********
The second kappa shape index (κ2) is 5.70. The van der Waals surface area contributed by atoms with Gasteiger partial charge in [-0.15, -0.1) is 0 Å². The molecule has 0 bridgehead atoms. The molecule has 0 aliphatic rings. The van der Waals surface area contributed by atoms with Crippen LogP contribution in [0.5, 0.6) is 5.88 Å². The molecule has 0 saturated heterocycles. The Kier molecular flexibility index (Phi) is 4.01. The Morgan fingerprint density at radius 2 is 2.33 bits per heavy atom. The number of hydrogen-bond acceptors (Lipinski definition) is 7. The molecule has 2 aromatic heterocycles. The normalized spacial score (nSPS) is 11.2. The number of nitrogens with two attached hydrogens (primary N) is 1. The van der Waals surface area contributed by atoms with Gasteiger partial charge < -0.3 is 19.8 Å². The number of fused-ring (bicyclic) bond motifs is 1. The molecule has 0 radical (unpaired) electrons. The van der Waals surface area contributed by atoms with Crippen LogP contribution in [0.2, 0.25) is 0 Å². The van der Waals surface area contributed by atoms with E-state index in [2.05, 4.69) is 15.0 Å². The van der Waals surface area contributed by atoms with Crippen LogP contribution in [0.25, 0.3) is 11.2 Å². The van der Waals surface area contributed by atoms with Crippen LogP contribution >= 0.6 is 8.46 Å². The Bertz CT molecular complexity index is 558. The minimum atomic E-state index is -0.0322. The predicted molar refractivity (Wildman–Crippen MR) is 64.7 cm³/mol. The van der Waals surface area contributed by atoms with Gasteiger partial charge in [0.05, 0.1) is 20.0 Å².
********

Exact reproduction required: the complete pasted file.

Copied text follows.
The second kappa shape index (κ2) is 5.70. The van der Waals surface area contributed by atoms with Gasteiger partial charge in [-0.15, -0.1) is 0 Å². The molecule has 0 bridgehead atoms. The molecule has 0 aliphatic rings. The van der Waals surface area contributed by atoms with Crippen LogP contribution in [0.5, 0.6) is 5.88 Å². The molecule has 0 saturated heterocycles. The Kier molecular flexibility index (Phi) is 4.01. The Morgan fingerprint density at radius 2 is 2.33 bits per heavy atom. The number of hydrogen-bond acceptors (Lipinski definition) is 7. The molecule has 2 aromatic heterocycles. The normalized spacial score (nSPS) is 11.2. The number of nitrogens with two attached hydrogens (primary N) is 1. The van der Waals surface area contributed by atoms with Gasteiger partial charge < -0.3 is 19.8 Å². The number of fused-ring (bicyclic) bond motifs is 1. The molecule has 0 radical (unpaired) electrons. The van der Waals surface area contributed by atoms with Crippen LogP contribution in [0.2, 0.25) is 0 Å². The van der Waals surface area contributed by atoms with E-state index in [2.05, 4.69) is 15.0 Å². The van der Waals surface area contributed by atoms with Crippen LogP contribution in [0.25, 0.3) is 11.2 Å². The van der Waals surface area contributed by atoms with Crippen LogP contribution >= 0.6 is 8.46 Å². The Bertz CT molecular complexity index is 558. The minimum atomic E-state index is -0.0322. The predicted molar refractivity (Wildman–Crippen MR) is 64.7 cm³/mol. The van der Waals surface area contributed by atoms with Gasteiger partial charge in [0.05, 0.1) is 20.0 Å².